usage: The spelling of the suffix 1 is characteristic of American English, with occasional exceptions. In British English is still the most common spelling, often being retained when certain suffixes are added, as in ation, ary, and ious. The English of Australia, New Zealand, and South Africa tends to mirror British practice, whereas Canadian English is about equally divided between U.S. and British forms.―The suffix 2 is now spelled in all forms of English, except for the word once often spelled in the U.S. as in Britain, esp. with reference to Jesus. But the official spelling of Catholics, Episcopalians, Presbyterians, and Methodists is now saviour is now only British.

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Thespelling of the suffix -or is characteristic of American English, with occasional exceptions. In British Englishis still the most common spelling,often being retained when certain suffixes are added, as ination,ary, andious. The English of Australia, New Zealand, and South Africa tends to mirror British practice, whereas Canadian English is about equally divided between U.S. and British forms.―The suffix -or is now spelledin all forms of English, except for the wordonce often spelledin the U.S. as in Britain, esp. with reference to Jesus. But the official spelling of Catholics, Episcopalians, Presbyterians, and Methodists is now savior is now only British.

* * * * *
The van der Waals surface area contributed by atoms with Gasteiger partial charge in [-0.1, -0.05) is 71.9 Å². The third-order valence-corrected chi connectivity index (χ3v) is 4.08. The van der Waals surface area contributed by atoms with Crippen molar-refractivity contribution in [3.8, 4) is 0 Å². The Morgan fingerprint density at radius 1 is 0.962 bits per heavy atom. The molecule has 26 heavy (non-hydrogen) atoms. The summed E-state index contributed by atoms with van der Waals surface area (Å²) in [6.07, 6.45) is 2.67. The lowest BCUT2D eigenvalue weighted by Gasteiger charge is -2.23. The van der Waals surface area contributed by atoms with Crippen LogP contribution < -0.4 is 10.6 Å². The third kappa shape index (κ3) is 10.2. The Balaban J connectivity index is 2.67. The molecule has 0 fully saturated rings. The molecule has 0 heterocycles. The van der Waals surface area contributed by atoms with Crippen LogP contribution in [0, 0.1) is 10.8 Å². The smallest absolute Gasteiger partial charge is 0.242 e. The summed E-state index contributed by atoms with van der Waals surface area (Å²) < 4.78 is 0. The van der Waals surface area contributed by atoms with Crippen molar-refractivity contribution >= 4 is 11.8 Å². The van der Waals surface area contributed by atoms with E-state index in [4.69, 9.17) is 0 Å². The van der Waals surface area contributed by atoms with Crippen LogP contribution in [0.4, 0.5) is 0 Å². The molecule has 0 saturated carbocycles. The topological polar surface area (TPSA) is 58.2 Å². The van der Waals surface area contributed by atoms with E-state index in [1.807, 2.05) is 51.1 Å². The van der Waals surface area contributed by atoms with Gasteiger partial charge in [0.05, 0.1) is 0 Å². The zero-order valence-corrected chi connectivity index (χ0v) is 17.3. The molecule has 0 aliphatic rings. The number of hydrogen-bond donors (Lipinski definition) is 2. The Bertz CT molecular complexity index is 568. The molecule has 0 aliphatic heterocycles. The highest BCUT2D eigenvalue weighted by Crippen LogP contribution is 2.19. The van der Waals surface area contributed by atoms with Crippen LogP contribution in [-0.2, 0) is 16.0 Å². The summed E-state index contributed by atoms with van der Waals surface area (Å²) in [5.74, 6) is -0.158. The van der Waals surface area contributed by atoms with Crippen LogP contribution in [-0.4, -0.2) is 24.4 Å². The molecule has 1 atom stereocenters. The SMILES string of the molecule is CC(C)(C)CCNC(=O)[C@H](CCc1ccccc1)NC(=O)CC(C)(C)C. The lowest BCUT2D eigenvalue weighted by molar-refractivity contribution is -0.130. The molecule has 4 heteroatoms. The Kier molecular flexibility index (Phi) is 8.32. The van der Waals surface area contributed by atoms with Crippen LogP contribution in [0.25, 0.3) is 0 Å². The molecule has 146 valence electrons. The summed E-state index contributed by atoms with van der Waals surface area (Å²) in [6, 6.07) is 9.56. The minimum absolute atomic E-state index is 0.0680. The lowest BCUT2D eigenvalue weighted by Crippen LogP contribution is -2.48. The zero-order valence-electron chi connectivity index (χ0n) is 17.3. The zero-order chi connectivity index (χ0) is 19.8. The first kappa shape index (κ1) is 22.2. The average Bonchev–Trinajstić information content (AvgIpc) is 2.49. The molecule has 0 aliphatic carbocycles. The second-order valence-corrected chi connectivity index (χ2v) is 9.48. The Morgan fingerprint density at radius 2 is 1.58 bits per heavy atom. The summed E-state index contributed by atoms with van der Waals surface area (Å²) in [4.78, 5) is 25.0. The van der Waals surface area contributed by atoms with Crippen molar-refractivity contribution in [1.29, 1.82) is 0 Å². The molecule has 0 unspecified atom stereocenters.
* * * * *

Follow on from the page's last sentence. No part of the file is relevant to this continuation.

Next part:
-or2

, ); it now functions in English as an orthographic variant of 1, usu. joined to bases of Latin origin, in imitation of borrowed Latin words containing the suffix ). Resultant formations often denote machines or less tangible entities that behave in an agentlike way:

projector; repressor; sensor; tractor.

a suffix forming animate or inanimate agent nouns, occurring orig. in loanwords from Anglo-French (); it now functions in English as an orthographic variant of -er , usu. joined to bases of Latin origin, in imitation of borrowed Latin words containing the suffix -tor (and alternant). Resultant formations often denote machines or less tangible entities that behave in an agentlike way:

< Latin ; compare

[Middle English < Anglo-French, Old French< Latin; compare -eur

usage: See 1.

See -or

Random House Kernerman Webster’s College Dictionary, © 2010 K Dictionaries Ltd. Copyright 2005, 1997, 1991 by Random House, Inc. All rights reserved.